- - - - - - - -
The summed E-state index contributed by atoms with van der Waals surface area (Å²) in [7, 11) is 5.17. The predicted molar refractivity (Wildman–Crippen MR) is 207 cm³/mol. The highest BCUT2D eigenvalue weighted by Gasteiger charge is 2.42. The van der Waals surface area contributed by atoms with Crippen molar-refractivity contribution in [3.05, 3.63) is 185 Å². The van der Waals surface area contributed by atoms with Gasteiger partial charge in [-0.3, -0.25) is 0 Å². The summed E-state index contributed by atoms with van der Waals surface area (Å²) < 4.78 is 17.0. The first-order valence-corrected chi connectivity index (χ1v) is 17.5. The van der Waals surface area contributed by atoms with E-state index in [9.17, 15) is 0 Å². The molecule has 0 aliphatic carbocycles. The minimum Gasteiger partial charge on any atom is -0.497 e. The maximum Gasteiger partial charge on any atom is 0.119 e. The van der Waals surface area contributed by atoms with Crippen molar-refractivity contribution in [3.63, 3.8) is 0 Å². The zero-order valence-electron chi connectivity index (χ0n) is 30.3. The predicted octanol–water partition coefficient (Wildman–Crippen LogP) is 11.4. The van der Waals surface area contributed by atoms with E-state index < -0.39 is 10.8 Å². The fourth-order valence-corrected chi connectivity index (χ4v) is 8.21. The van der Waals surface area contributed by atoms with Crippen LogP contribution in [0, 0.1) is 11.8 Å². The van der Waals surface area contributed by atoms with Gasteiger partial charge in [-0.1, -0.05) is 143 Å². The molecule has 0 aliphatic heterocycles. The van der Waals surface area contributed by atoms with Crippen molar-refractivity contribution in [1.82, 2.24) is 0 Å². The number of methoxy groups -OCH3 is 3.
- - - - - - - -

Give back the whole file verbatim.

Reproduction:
The summed E-state index contributed by atoms with van der Waals surface area (Å²) in [7, 11) is 5.17. The predicted molar refractivity (Wildman–Crippen MR) is 207 cm³/mol. The highest BCUT2D eigenvalue weighted by Gasteiger charge is 2.42. The van der Waals surface area contributed by atoms with Crippen molar-refractivity contribution in [3.05, 3.63) is 185 Å². The van der Waals surface area contributed by atoms with Gasteiger partial charge in [-0.3, -0.25) is 0 Å². The summed E-state index contributed by atoms with van der Waals surface area (Å²) < 4.78 is 17.0. The first-order valence-corrected chi connectivity index (χ1v) is 17.5. The van der Waals surface area contributed by atoms with E-state index in [9.17, 15) is 0 Å². The molecule has 0 aliphatic carbocycles. The minimum Gasteiger partial charge on any atom is -0.497 e. The maximum Gasteiger partial charge on any atom is 0.119 e. The van der Waals surface area contributed by atoms with Crippen molar-refractivity contribution in [3.63, 3.8) is 0 Å². The zero-order valence-electron chi connectivity index (χ0n) is 30.3. The predicted octanol–water partition coefficient (Wildman–Crippen LogP) is 11.4. The van der Waals surface area contributed by atoms with E-state index < -0.39 is 10.8 Å². The fourth-order valence-corrected chi connectivity index (χ4v) is 8.21. The van der Waals surface area contributed by atoms with Crippen LogP contribution in [0, 0.1) is 11.8 Å². The van der Waals surface area contributed by atoms with Gasteiger partial charge in [-0.1, -0.05) is 143 Å². The molecule has 0 aliphatic heterocycles. The van der Waals surface area contributed by atoms with Crippen molar-refractivity contribution in [1.82, 2.24) is 0 Å². The number of methoxy groups -OCH3 is 3.